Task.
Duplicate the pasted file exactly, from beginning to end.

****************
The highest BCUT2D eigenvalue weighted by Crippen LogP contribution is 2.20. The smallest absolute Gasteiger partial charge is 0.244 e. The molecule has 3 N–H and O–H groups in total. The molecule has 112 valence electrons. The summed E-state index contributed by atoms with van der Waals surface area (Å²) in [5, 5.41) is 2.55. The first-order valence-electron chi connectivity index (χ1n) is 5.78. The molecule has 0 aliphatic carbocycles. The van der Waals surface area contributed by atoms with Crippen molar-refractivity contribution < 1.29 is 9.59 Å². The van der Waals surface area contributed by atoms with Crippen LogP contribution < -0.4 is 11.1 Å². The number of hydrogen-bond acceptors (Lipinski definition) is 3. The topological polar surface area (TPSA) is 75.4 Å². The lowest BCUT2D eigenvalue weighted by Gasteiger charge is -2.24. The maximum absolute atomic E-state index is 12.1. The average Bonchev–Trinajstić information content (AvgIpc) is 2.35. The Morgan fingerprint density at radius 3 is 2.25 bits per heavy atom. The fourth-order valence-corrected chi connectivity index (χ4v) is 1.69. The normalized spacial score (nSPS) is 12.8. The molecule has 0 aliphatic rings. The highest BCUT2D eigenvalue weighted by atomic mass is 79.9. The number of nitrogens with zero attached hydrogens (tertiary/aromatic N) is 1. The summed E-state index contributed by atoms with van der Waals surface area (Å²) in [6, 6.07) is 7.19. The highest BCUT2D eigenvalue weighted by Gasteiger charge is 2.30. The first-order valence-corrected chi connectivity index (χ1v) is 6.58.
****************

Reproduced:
The highest BCUT2D eigenvalue weighted by Crippen LogP contribution is 2.20. The smallest absolute Gasteiger partial charge is 0.244 e. The molecule has 3 N–H and O–H groups in total. The molecule has 112 valence electrons. The summed E-state index contributed by atoms with van der Waals surface area (Å²) in [5, 5.41) is 2.55. The first-order valence-electron chi connectivity index (χ1n) is 5.78. The molecule has 0 aliphatic carbocycles. The van der Waals surface area contributed by atoms with Crippen molar-refractivity contribution < 1.29 is 9.59 Å². The van der Waals surface area contributed by atoms with Crippen LogP contribution < -0.4 is 11.1 Å². The number of hydrogen-bond acceptors (Lipinski definition) is 3. The topological polar surface area (TPSA) is 75.4 Å². The lowest BCUT2D eigenvalue weighted by Gasteiger charge is -2.24. The maximum absolute atomic E-state index is 12.1. The average Bonchev–Trinajstić information content (AvgIpc) is 2.35. The Morgan fingerprint density at radius 3 is 2.25 bits per heavy atom. The fourth-order valence-corrected chi connectivity index (χ4v) is 1.69. The normalized spacial score (nSPS) is 12.8. The molecule has 0 aliphatic rings. The highest BCUT2D eigenvalue weighted by atomic mass is 79.9. The number of nitrogens with zero attached hydrogens (tertiary/aromatic N) is 1. The summed E-state index contributed by atoms with van der Waals surface area (Å²) in [6, 6.07) is 7.19. The highest BCUT2D eigenvalue weighted by Gasteiger charge is 2.30. The first-order valence-corrected chi connectivity index (χ1v) is 6.58.